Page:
The Board approved the recommended state capital budget request
October 18, 2011
The Board of Regents approved President Eric Kaler's recommended 2012 state capital budget request during its Oct. 14 meeting. The capital request asks for $169.4 million in state bonds to be matched by $39.7 million in University bonds, including $90 million in HEAPR (Higher Education Asset Preservation and Replacement) funding to pay for projects necessary to meet health and safety concerns and to make repairs to extend the life of existing facilities.
The request would also fund renovation and installation of new gas-fired turbines in the 99-year-old Old Main Utility Building ($54M). That plan would meet the energy needs of the Minneapolis campus while significantly reducing the campus’s carbon footprint. Other projects included improvements to the Itasca Biological Station ($4M), the rehabilitation of Eddy Hall in order to optimize space and create a flexible work environment for student services staff ($14M), and a new American Indian Learning Resource Center ($7.3M) on the Duluth campus.
Plans for a new ambulatory care facility were postponed, VP of University Services Kathy O’Brien told the board, while the U works on restructuring the project.
O’Brien called the total request “modest” as compared with past years, when requests have averaged more than $200 million, she said.
The Legislature is expected to act on the request during its 2012 legislative session. Learn more about the capital request at Government Relations.
During his report to the board, President Kaler presented an overview of his first 100 days.
He told the board he had visited three of the U’s statewide campuses, with a Duluth visit planned in two weeks. In particular, Kaler highlighted the signing of a new partnership agreement between the U, the Hormel Institute, and the Mayo Clinic. The agreement includes the addition of VP Tim Mulcahy to the Hormel Institute’s board.
President Kaler also gave the board a sneak peek at the University’s 2011 "Driven to Discover" marketing campaign, with one TV spot featuring U bee researcher Marla Spivak and another featuring first-year dance student Sommer Walters. For more information, see the news release or watch Driven to Discover: Bees and Driven to Discover: Dance.
Kaler concluded his remarks by saying a few words about professor Judith Martin, who passed away on Oct. 3.
During a report of the Enrollment Management Committee, the board heard that the U continues to see improvement in its freshman class. The University of Minnesota, Twin Cities saw the highest-ever ACT scores, high school class rank, and number of National Merit Scholars in this year’s freshman class. More information can be found in the news release.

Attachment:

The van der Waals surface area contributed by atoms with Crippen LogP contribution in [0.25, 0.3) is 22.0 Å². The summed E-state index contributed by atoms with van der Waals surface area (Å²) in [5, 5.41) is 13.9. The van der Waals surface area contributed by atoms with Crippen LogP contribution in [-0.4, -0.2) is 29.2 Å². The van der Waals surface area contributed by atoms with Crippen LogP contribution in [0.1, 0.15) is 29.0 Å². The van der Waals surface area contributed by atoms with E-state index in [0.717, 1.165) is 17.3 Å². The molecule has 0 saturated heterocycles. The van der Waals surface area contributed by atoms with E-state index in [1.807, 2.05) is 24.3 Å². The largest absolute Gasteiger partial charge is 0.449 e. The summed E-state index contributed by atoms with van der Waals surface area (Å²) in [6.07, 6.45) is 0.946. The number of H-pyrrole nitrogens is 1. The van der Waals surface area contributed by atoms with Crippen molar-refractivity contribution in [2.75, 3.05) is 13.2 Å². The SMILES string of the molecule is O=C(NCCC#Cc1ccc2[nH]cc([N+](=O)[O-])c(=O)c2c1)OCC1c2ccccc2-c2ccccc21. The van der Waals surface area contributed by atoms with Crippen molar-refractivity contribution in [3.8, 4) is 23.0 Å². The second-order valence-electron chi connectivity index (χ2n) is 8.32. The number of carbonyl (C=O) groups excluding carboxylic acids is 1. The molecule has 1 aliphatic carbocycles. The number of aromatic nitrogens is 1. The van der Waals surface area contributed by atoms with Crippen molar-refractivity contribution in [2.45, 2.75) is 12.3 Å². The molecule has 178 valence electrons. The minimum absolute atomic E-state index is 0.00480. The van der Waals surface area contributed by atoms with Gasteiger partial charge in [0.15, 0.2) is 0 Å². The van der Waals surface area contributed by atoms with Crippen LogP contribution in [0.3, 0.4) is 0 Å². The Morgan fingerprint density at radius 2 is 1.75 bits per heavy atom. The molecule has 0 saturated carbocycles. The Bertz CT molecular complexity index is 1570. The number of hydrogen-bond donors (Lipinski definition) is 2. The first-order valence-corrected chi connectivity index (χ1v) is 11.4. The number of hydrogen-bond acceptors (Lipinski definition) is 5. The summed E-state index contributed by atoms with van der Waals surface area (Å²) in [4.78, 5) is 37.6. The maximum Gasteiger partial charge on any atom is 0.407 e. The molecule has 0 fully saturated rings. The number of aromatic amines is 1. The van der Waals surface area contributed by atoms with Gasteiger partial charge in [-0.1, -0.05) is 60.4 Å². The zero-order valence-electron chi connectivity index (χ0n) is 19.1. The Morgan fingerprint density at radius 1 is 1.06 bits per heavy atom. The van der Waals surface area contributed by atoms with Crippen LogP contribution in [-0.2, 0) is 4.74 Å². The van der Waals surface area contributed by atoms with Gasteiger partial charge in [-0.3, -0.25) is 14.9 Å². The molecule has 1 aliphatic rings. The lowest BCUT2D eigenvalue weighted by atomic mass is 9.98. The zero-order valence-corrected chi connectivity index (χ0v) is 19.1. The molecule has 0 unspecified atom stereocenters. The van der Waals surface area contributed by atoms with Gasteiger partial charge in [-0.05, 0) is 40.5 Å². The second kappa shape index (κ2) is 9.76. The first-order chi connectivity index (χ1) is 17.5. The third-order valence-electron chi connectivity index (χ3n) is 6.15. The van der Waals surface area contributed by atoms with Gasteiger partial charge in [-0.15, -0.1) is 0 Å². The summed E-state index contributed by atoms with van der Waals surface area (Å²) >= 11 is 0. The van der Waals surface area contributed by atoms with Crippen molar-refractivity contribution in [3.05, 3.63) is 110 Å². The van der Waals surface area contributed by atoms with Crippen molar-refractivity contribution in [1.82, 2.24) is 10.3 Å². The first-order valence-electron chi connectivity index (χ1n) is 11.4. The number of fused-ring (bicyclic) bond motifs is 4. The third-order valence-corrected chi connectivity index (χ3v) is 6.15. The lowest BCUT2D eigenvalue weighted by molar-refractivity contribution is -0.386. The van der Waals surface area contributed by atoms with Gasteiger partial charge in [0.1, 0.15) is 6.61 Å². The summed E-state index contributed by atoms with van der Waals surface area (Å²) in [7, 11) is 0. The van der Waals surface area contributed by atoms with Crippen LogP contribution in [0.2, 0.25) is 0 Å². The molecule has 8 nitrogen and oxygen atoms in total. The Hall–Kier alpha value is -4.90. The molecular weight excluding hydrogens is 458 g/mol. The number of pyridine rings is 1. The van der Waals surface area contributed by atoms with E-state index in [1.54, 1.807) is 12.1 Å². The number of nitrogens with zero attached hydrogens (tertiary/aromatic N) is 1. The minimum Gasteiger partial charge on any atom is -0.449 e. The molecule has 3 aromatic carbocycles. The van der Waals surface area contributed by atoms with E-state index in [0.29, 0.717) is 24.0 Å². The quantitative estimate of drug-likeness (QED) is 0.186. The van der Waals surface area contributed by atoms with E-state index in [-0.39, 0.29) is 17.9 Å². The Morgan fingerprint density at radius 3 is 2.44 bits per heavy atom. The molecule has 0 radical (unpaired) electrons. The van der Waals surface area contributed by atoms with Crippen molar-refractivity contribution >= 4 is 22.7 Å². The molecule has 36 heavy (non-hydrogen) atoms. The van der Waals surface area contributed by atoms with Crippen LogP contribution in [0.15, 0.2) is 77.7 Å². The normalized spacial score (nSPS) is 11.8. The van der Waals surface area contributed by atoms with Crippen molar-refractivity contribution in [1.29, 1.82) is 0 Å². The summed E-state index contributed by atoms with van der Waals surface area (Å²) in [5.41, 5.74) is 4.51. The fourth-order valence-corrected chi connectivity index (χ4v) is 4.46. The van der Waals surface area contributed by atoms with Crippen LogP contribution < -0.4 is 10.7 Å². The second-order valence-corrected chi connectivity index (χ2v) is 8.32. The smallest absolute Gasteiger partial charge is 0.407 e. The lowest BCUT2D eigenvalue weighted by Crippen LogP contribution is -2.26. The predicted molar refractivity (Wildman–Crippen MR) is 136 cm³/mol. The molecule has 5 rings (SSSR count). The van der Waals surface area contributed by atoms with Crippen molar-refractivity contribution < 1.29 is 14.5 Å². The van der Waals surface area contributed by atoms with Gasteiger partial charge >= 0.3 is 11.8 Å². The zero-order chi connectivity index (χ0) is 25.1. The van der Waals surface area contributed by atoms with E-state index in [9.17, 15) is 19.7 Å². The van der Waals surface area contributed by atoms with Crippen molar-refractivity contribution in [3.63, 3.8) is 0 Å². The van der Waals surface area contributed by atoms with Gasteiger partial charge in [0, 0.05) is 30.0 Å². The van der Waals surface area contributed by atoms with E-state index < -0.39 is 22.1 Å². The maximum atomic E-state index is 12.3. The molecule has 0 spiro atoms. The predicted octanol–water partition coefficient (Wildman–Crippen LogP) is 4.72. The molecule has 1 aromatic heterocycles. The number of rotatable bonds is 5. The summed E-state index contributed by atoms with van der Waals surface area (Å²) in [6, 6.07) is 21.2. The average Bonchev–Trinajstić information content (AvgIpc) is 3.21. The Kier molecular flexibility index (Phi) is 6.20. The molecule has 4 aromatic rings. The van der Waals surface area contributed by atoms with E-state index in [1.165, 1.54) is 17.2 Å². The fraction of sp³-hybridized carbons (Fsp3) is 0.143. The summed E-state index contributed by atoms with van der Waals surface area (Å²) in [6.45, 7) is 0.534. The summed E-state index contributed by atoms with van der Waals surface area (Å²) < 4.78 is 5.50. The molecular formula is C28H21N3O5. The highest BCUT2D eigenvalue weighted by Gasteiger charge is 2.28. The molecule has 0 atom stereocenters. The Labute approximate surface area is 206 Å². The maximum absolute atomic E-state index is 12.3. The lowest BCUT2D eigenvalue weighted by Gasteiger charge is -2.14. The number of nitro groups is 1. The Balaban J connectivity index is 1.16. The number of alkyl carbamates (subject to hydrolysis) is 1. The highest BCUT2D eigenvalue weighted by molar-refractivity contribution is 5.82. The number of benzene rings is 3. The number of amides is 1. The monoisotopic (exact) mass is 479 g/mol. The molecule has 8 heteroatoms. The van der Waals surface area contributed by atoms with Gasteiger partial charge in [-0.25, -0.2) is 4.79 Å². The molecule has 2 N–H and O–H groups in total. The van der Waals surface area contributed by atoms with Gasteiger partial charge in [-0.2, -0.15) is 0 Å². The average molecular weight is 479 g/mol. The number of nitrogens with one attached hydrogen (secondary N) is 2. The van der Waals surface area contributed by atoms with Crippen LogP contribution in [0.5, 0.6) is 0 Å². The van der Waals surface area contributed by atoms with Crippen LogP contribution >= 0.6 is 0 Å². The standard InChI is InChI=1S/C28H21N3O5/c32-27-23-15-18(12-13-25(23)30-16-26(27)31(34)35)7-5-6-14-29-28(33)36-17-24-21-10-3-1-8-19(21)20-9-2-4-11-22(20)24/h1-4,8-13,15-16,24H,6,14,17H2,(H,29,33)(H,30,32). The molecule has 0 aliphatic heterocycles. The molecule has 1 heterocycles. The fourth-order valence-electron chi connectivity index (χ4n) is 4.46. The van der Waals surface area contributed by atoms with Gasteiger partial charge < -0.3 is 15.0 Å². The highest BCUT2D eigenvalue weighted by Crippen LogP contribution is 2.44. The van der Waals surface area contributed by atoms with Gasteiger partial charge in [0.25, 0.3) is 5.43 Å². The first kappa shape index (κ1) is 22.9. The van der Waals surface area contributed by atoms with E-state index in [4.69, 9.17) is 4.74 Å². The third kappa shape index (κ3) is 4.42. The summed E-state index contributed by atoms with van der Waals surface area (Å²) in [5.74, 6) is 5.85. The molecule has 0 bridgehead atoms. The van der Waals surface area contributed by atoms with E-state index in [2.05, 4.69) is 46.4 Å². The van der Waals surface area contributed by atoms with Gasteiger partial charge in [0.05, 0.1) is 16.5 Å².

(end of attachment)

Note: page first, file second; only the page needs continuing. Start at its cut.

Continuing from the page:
The board also considered a recommendation to increase undergraduate enrollment on the Twin Cities campus by 1,000 students, primarily in the science, technology, engineering, and math disciplines (STEM) in an effort to address needs for a highly trained, specialized workforce. The recommendation came in the "Scope, Size, and Mission" report of the Enrollment Management Committee, led by provost Sullivan, vice provost and dean of undergraduate admissions, Robert McMaster, and Kathryn VandenBosch, professor of plant biology. The committee was tasked a year ago to develop a long-term strategic enrollment plan for the Twin Cities campus. The work includes determining the appropriate balance of undergraduate, graduate, and professional students; new freshman and transfer students; and full- and part-time students.The full report and appendices are available online.
Landscape of higher education
During a Board of Regents work session on Oct. 13, President Kaler presented information on higher education issues such as the characteristics of a modern research institution and the importance of graduate education.
President Kaler touched on the advantages of having a differential tuition approach, saying that every other Big 10 university uses the method, and that the U is at a disadvantage because it doesn't take the approach. Competitors charge for programs with a differential cost of instruction and/or a differential starting salary, and differential revenue is critical for hiring faculty and program enrichment, he said.
Kaler also spoke about the need to address the achievement gap between whites and students of color, saying that few issues are more critical to Minnesota. "There is no gap in the ability to achieve," Kaler said.
Kaler provided an overview of U tuition and state appropriation funding trends, noting the U’s share of the state general fund dropped from 8.3 percent of total state spending in 1971 to 3.6 percent today. Over the past 14 years, tuition and state appropriations grew 22 percent while the student count rose 36 percent, Kaler said.
While spending per student has decreased during the same time period, student outcomes have improved—the U has become more efficient.
Other Board news
The Board unanimously approved Karen Hanson as the new provost. Hanson will begin on Feb. 1. For more information about Hanson, read "Making the case."
President Kaler introduced Eric Schwartz as the new dean of the Humphrey School of Public Affairs. Schwartz officially began Oct. 12.
The Board of Regents approved the 2011 University Plan, Performance, and Accountability Report.
The board will not meet in November.
For more information, see the meeting docket materials.
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Last modified on October 20, 2011